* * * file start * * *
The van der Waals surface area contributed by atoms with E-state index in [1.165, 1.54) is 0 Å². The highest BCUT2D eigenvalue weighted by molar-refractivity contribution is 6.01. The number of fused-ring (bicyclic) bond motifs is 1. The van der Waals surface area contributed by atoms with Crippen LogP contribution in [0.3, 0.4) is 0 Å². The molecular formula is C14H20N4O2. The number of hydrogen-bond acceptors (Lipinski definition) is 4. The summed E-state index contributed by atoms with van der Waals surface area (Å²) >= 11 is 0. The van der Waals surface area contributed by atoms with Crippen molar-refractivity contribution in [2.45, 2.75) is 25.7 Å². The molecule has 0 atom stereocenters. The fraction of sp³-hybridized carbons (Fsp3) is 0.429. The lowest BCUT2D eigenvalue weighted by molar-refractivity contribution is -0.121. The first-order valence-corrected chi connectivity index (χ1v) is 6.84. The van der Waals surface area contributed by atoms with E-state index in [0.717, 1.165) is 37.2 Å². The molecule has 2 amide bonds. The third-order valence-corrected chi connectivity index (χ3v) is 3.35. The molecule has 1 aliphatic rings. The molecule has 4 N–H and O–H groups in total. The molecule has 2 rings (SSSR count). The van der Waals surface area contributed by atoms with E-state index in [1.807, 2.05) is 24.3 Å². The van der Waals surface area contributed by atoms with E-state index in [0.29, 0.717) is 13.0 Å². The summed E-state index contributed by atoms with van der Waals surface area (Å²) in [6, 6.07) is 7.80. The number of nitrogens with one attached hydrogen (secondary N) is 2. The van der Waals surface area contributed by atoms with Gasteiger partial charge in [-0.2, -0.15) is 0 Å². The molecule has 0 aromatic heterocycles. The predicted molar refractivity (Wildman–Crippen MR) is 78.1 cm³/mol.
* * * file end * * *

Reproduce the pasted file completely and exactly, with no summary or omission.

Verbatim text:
The van der Waals surface area contributed by atoms with E-state index in [1.165, 1.54) is 0 Å². The highest BCUT2D eigenvalue weighted by molar-refractivity contribution is 6.01. The number of fused-ring (bicyclic) bond motifs is 1. The van der Waals surface area contributed by atoms with Crippen LogP contribution in [0.3, 0.4) is 0 Å². The molecular formula is C14H20N4O2. The number of hydrogen-bond acceptors (Lipinski definition) is 4. The summed E-state index contributed by atoms with van der Waals surface area (Å²) >= 11 is 0. The van der Waals surface area contributed by atoms with Crippen molar-refractivity contribution in [2.45, 2.75) is 25.7 Å². The molecule has 0 atom stereocenters. The fraction of sp³-hybridized carbons (Fsp3) is 0.429. The lowest BCUT2D eigenvalue weighted by molar-refractivity contribution is -0.121. The first-order valence-corrected chi connectivity index (χ1v) is 6.84. The van der Waals surface area contributed by atoms with E-state index in [0.717, 1.165) is 37.2 Å². The molecule has 2 amide bonds. The third-order valence-corrected chi connectivity index (χ3v) is 3.35. The molecule has 1 aliphatic rings. The molecule has 4 N–H and O–H groups in total. The molecule has 2 rings (SSSR count). The van der Waals surface area contributed by atoms with E-state index in [1.807, 2.05) is 24.3 Å². The van der Waals surface area contributed by atoms with E-state index in [0.29, 0.717) is 13.0 Å². The summed E-state index contributed by atoms with van der Waals surface area (Å²) in [6, 6.07) is 7.80. The number of nitrogens with one attached hydrogen (secondary N) is 2. The van der Waals surface area contributed by atoms with Gasteiger partial charge in [-0.2, -0.15) is 0 Å². The molecule has 0 aromatic heterocycles. The predicted molar refractivity (Wildman–Crippen MR) is 78.1 cm³/mol.